The report of the Government controlled Senate Committee recommended that the Bill be passed without amendment. The Greens provided a strong dissenting report (Labor a weak one) and Senator Richard Di Natale proposed amendments to the Bill that addressed several of the issues of concern.
The weekend before the Bill was to be debated in the Senate, a letter from Health Minister Hunt to the Labor Party was circulated for comment. It proposed several non-statutory concessions. These included improved stakeholder engagement via a new Therapeutic Goods Advertising Committee to oversee the TGA’s new complaint system, transparent (albeit unrealistic) performance indicators, and an independent review of the new advertising measures within 2 years of implementation.
After a rushed and imperfect consultation with civil society colleagues on Saturday afternoon and Sunday morning (not all were contactable) a response was sent to the Labor Party.
On the morning of the Senate debate, the government proposed a further concession for Labor to support the Bill; extending the current pre-approval system for 2 years, with a review after 18 months. Labor agreed, the Greens amendments were ignored, and the Government amended Bill is now set to be passed.
Concerns about the improbable timeline for introducing the new advertising system and unrealistic performance indicators were ignored. For example, the centerpiece of the new regulatory system is a new Therapeutic Goods Advertising Code. The current Code is badly out of date and was not intended to be used as a black letter enforceable document. However, the TGA has yet to provide a draft of a new Code for consultation with stakeholders. Even with modest subsequent amendments, approval, publication and implementation of the Code is unlikely by July 1, 2018.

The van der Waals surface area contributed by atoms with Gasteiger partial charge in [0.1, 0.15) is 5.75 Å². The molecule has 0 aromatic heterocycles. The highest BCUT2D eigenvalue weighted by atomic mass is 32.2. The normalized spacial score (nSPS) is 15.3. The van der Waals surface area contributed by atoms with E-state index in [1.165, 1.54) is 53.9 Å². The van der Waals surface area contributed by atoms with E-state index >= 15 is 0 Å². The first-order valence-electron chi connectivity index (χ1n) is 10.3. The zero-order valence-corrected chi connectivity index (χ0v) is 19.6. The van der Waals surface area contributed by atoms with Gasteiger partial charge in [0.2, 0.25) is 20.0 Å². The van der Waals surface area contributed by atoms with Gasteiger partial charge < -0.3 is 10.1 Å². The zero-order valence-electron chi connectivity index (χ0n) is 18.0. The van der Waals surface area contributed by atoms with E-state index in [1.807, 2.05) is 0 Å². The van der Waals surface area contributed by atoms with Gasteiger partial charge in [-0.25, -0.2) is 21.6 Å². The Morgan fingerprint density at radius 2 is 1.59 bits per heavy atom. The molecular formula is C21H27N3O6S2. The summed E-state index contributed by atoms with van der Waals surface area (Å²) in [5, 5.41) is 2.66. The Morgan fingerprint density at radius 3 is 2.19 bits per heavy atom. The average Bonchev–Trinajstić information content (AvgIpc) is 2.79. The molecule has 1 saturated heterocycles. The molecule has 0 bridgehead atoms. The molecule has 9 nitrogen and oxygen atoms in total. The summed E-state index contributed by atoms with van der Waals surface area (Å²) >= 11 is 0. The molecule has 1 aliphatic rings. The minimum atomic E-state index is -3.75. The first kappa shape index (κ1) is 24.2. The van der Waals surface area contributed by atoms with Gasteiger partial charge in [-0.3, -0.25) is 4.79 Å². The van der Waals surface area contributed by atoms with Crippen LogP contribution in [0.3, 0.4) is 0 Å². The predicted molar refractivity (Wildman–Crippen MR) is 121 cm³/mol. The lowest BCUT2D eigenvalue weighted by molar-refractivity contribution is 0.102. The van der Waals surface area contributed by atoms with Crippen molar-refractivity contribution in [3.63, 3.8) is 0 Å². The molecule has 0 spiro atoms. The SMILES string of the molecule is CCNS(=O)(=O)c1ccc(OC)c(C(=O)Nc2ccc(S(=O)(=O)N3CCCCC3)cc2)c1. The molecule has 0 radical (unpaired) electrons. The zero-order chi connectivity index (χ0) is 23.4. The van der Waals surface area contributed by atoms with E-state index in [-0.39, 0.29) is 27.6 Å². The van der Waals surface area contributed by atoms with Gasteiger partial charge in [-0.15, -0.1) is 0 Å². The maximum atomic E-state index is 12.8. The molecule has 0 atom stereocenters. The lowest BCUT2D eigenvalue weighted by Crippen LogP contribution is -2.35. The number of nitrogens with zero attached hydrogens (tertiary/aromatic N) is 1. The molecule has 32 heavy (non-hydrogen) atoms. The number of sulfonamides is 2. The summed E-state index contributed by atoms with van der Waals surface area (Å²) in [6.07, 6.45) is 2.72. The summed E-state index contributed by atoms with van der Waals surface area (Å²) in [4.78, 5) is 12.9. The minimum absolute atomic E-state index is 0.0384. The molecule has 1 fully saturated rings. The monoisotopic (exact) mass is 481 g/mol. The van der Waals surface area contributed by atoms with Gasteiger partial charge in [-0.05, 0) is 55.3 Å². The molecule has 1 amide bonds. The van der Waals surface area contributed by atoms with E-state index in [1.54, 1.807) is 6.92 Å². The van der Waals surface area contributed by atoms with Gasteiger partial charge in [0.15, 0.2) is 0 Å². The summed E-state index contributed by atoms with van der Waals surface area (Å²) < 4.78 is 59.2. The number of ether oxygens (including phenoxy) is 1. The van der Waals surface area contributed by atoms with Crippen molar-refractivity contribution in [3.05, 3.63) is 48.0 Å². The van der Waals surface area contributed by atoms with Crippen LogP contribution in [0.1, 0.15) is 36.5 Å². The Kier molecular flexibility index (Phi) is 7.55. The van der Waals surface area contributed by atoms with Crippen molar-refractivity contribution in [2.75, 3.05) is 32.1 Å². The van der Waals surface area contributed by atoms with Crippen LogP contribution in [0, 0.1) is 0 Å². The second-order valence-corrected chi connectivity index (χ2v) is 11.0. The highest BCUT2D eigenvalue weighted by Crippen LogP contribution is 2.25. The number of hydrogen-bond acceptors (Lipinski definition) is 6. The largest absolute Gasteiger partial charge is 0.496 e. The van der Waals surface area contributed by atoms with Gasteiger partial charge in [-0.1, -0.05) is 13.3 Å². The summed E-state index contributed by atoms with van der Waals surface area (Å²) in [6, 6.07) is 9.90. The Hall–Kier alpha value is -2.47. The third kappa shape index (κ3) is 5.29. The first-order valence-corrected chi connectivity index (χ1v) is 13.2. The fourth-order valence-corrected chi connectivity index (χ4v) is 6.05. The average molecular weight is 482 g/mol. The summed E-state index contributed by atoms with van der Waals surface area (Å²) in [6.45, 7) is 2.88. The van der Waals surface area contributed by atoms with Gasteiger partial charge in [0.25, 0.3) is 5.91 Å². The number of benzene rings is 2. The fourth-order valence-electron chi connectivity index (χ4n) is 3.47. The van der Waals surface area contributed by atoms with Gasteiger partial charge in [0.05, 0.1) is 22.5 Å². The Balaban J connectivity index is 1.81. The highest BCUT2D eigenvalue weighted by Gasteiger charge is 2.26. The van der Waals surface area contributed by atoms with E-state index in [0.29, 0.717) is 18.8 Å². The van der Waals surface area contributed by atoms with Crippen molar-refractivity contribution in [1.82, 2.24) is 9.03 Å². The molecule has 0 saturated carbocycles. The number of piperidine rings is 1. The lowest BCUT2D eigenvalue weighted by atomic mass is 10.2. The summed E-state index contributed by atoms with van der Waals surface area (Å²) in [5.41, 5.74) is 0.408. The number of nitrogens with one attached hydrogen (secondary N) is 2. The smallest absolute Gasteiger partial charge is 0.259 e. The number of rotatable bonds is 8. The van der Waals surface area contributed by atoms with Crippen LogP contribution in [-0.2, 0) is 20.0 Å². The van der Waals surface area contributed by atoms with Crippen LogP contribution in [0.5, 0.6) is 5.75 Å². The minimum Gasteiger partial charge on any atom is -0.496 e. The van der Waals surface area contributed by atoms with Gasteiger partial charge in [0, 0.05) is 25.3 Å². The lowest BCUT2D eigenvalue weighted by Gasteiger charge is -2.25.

Minister Hunt’s letter also proposed that critical complaints will be actioned by the TGA within 10 days and high and medium impact cases closed within 20 and 40 days. These timelines appear impossible to meet. Average case completion times for the Australian Competition and Consumer Commission (ACCC) is closer to a year than a few weeks. The Administrative Appeals Tribunal and the Australian court system will not tolerate lack of due process.
The Government also failed to act on concern about the TGA’s endorsement of traditional indications. The Bill allows numerous traditional indications for which no scientific evidence of efficacy need be provided. These include claims that Traditional Chinese Medicine can, ‘Disinhibit Water’, ‘Stimulate stagnant Qi’, and ’Subdue Yang’. Allowing such claims encourages industry to evade the need to have scientific proof that their products work, provides government endorsement of pseudoscience and further encourages consumer spending (now over $4.5 billion each year) on complementary products that are largely unnecessary. At the very least, consumer groups wanted such indications to be accompanied by a disclaimer making it clear that that these products are based on alternative health theories that have been discounted by modern medical science.
The battle now moves to the Code Council where the new Therapeutic Goods Advertising Code is to be drafted. In addition, civil society organisations have indicated they will test and evaluate the new system by submitting a flood of complaints.